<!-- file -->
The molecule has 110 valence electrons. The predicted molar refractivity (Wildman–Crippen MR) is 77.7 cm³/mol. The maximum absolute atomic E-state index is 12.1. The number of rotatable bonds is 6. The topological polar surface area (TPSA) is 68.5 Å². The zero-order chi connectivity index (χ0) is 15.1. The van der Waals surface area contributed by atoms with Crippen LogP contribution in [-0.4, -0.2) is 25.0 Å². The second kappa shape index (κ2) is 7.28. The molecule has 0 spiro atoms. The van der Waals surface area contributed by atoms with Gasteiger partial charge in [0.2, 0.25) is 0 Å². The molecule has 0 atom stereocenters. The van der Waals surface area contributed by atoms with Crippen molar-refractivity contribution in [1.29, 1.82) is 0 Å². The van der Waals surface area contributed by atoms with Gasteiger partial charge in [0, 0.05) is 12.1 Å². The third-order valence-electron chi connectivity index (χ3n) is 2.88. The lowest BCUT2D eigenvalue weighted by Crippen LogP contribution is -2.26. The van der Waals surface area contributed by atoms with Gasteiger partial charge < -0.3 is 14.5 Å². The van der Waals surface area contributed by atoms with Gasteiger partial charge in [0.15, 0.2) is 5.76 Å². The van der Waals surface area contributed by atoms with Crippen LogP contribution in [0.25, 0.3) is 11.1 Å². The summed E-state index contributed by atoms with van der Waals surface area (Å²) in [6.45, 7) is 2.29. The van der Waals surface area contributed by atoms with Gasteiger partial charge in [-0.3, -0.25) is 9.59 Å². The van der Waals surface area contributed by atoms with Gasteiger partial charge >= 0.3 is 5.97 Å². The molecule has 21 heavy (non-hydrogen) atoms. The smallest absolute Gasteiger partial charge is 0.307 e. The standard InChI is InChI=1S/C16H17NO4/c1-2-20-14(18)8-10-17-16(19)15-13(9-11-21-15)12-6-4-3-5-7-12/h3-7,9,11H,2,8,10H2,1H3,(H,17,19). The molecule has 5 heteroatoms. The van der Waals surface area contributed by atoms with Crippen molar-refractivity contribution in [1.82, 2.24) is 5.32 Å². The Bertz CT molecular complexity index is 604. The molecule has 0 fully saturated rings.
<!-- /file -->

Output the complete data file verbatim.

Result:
The molecule has 110 valence electrons. The predicted molar refractivity (Wildman–Crippen MR) is 77.7 cm³/mol. The maximum absolute atomic E-state index is 12.1. The number of rotatable bonds is 6. The topological polar surface area (TPSA) is 68.5 Å². The zero-order chi connectivity index (χ0) is 15.1. The van der Waals surface area contributed by atoms with Crippen LogP contribution in [-0.4, -0.2) is 25.0 Å². The second kappa shape index (κ2) is 7.28. The molecule has 0 spiro atoms. The van der Waals surface area contributed by atoms with Gasteiger partial charge in [0.2, 0.25) is 0 Å². The molecule has 0 atom stereocenters. The van der Waals surface area contributed by atoms with Crippen molar-refractivity contribution in [1.29, 1.82) is 0 Å². The van der Waals surface area contributed by atoms with Gasteiger partial charge in [0, 0.05) is 12.1 Å². The third-order valence-electron chi connectivity index (χ3n) is 2.88. The lowest BCUT2D eigenvalue weighted by Crippen LogP contribution is -2.26. The van der Waals surface area contributed by atoms with Gasteiger partial charge < -0.3 is 14.5 Å². The van der Waals surface area contributed by atoms with Gasteiger partial charge in [0.15, 0.2) is 5.76 Å². The van der Waals surface area contributed by atoms with Crippen LogP contribution in [0.25, 0.3) is 11.1 Å². The summed E-state index contributed by atoms with van der Waals surface area (Å²) in [6.45, 7) is 2.29. The van der Waals surface area contributed by atoms with Gasteiger partial charge in [-0.3, -0.25) is 9.59 Å². The van der Waals surface area contributed by atoms with Gasteiger partial charge >= 0.3 is 5.97 Å². The molecule has 21 heavy (non-hydrogen) atoms. The smallest absolute Gasteiger partial charge is 0.307 e. The standard InChI is InChI=1S/C16H17NO4/c1-2-20-14(18)8-10-17-16(19)15-13(9-11-21-15)12-6-4-3-5-7-12/h3-7,9,11H,2,8,10H2,1H3,(H,17,19). The molecule has 5 heteroatoms. The van der Waals surface area contributed by atoms with Crippen molar-refractivity contribution in [1.82, 2.24) is 5.32 Å². The Bertz CT molecular complexity index is 604. The molecule has 0 fully saturated rings.